A study of human elephant conflict in Sumatra, Indonesia



Posted on 16 November 2010  | 
Elisabet with elephant
© WWF / Elisabet PurastutiEnlarge
I was recipient of the Prince Bernhard Scholarship in 2009 when I was studying a Masters degree in Environmental Sciences at University of Indonesia. Before, I was working at WWF-Indonesia for Bukit Barisan Selatan National Park (BBSNP), Lampung, Sumatra conservation program. One of the problems in BBSNP coservation is human elephant conflict.

Major efforts to mitigate the conflict have been seriously made, such as escort, drive-outs, but yet the situation continues. The conflict has been responsible for the decreasing number of Sumatran elephants and led to a number of local extinctions. Altogether this has a negative impact on the conservation of the elephant in the wild. It is therefore essential to have a better conflict strategy.

The focus of my study is to analyze the movement pattern based on non-biotic and biotic conditions of elephant habitat; land utilization and management by the local community; and mitigation efforts carried out to deal with the conflict. This study is taking place in Sekincau, a part of National Park of Bukit Barisan Selatan, Lampung. The Prince Bernhard Scholarship has supported me in my research, such as field surveys, interviews with local people, water analysis, GIS and Remote Sensing analysis.

The results of my study are: elephant movement is by the river (a radius of between 0 and 500m from the river) with fodder supply. Elephants prefer areas with closely packed vegetation mostly in daylight for shelter. Elephants are also attracted to areas with mineral supply. Elephants like crops that are cultivated by local people, such as rice, cacao, coconut, banana, and vegetable, horticultural crops, etc.. As rice is the elephant's favorite crop, their movement pattern has been very much influenced by the rice harvesting time. Local custom to provide storage for rainwater in the fields has made the area even more attractive. In short, the people provide the major needs of the elephants to survive: fodder, water, and shelter.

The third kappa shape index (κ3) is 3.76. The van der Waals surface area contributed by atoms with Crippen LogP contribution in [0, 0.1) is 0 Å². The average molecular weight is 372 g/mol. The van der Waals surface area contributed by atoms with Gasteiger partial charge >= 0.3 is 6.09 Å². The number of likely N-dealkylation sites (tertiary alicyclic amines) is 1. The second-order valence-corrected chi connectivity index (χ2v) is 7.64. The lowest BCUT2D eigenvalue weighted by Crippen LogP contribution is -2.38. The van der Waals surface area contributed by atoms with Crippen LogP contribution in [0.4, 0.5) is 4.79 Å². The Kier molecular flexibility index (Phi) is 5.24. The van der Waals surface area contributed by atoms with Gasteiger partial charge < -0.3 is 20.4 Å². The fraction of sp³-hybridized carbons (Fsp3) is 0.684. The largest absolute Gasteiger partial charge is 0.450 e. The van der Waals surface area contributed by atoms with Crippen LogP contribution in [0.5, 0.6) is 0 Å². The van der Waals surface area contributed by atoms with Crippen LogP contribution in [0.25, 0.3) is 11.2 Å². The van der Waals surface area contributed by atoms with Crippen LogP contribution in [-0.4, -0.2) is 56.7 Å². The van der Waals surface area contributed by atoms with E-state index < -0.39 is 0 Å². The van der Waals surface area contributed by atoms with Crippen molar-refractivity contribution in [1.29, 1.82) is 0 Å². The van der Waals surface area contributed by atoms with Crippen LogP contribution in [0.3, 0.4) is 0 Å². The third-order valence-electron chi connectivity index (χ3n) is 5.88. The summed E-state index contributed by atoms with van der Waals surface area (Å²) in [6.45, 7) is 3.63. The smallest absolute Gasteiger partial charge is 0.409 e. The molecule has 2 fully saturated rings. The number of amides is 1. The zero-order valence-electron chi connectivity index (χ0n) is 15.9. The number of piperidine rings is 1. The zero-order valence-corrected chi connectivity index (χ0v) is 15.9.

On the other hand, deforestation within the elephant home range was going on. The elephant home range is 496 Km2, but the remaining forest within the hom range was no more than 27 Km2. Thus, when the forest size gets smaller than the carrying capacity requires, conflict is unavoidable. Human and elephant conflict is mostly driven by environmental degradation but its mitigation still depends on symptomatic solutions, including drive-outs and escorts, that allow the conflict to extend.

Above is a short story of my research that was supported by PBS. Thank you PBS.

Elisabet Maria Purastuti, Indonesia
Elisabet with elephant
© WWF / Elisabet Purastuti Enlarge
Human elephant conflict
© WWF / Elisabet Purastuti Enlarge
Conducting interview with local community
© WWF / Elisabet Purastuti Enlarge

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